© 2024 WSHU
NPR News & Classical Music
Play Live Radio
Next Up:
0:00 0:00
Available On Air Stations

Reading therapy

Maggie Jones

We like to settle into winter the way runners settle into a marathon — keep a steady pace, breathe deeply and don’t on any account think about the distance we still have to go. We all have our own coping mechanisms for the winter months, and reading therapy is one of mine.

The Victorians were great readers, having no television to while away the winter evenings. Most middle-class Victorian families had servants, and everyone except the servants had time on their hands. So, they read a lot, and they wanted books that would fill up the time. Authors were happy to write them, not least because they were usually paid by the word or the page. Dickens, Thackeray, Hardy and the rest routinely published novels of 8 or 900 pages or more, to say nothing of Monsieur Proust with his mind-numbing 3,000 pages, which, to add insult to injury, he wrote entirely in French. In the modern age, with so many distractions and our Twitter-sized attention spans, these hefty volumes are a challenge. My wife, who is made of sterner stuff, is reading Proust’s great novel in the original right now, but my doctor has advised me not to try this.

I can claim to have read and finished Middlemarch by George Eliot (904 pages) and The Way we live Now by Anthony Trollope (844 pages), but they left me feeling as though I had run two marathons. I just don’t have that good old Victorian stamina. Nor do I have any servants. They are both fine books, but the stories evolve at such a stately pace that it’s hard to remember the complicated plots and all the characters when the reading must be spread out over a period of weeks in fragmented intervals between the interruptions of modern life. How delightful it must have been to simply sit and read, knowing that dinner would be prepared, the carpets swept and the children cared for without any effort on your part.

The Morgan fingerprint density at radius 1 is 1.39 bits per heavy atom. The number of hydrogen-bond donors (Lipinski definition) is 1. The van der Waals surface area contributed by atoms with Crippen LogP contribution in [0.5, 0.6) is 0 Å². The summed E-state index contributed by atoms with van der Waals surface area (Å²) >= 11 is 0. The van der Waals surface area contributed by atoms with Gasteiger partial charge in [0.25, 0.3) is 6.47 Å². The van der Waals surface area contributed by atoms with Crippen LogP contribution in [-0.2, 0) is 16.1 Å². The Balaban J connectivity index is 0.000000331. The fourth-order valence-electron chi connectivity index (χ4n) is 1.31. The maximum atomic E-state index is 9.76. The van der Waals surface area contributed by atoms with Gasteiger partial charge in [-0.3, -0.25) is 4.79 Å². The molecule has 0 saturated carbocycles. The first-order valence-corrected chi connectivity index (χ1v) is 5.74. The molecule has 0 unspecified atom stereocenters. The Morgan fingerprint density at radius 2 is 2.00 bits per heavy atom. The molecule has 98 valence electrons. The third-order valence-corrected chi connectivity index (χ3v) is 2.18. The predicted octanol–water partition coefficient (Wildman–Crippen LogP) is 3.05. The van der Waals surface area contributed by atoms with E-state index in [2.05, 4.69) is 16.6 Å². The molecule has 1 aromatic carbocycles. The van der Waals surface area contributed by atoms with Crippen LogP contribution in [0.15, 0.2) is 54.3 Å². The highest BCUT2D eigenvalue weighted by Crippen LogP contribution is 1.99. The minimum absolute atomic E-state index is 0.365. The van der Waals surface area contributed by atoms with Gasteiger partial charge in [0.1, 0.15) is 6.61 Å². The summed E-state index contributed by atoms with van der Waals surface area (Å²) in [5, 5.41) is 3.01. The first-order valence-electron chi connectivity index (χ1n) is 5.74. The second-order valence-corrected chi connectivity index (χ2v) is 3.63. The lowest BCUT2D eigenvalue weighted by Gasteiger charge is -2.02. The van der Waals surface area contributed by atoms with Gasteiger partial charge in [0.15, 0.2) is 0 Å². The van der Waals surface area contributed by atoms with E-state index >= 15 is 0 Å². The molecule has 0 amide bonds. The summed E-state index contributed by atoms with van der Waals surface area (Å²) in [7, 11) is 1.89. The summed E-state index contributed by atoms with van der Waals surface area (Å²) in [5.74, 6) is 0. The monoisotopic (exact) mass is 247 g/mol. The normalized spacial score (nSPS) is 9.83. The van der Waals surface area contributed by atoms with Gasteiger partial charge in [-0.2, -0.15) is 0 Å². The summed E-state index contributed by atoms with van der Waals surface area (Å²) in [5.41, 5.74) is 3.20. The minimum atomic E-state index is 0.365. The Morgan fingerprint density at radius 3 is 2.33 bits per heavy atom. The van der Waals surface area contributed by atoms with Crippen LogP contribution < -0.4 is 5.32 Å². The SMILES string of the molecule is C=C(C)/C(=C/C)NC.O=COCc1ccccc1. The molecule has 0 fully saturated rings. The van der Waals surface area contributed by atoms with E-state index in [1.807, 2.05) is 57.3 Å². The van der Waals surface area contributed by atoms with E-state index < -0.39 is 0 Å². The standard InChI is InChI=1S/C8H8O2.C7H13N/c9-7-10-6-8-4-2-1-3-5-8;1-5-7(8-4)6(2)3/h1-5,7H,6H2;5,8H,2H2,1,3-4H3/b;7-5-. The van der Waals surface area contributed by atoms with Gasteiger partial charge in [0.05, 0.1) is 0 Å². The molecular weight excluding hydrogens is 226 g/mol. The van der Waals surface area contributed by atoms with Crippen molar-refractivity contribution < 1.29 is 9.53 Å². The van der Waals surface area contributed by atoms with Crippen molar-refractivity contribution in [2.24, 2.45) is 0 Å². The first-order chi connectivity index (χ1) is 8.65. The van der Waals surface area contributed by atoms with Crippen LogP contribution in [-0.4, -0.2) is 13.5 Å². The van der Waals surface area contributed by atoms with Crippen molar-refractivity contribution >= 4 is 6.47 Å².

Everyone loves a good story, but it needs to come to an end before we forget why we started it. Yet sometimes one good story inspires another, and another, and another, until we have that most satisfying of all fictional experiences, a series of books telling connected stories that can be absorbed one at a time. A series can be addictive without being overwhelming. We can spread our reading over weeks, or even years, without ever losing interest or forgetting the story, because the story is always new while the characters are always the same. They become friends, co-conspirators in our bid to escape our own mundane reality.

Finding a series of books that we love is like discovering a second life. The characters and settings become as real as those in our own lives, and perhaps more so. Every year I give myself the gift of the historical novels of Patrick O’Brian — more than 6,000 pages covering 15 years of history during which the forces of the tyrant Napoleon were finally defeated, as was only right. I can easily get through all 20 books by this time next year, then return to volume one. That’s as good as therapy, and it’s a lot cheaper, because I already have all the books.

David began as a print journalist in London and taught at a British university for almost 20 years. He joined WSHU as a weekly commentator in 1992, becoming host of Sunday Matinee in 1996.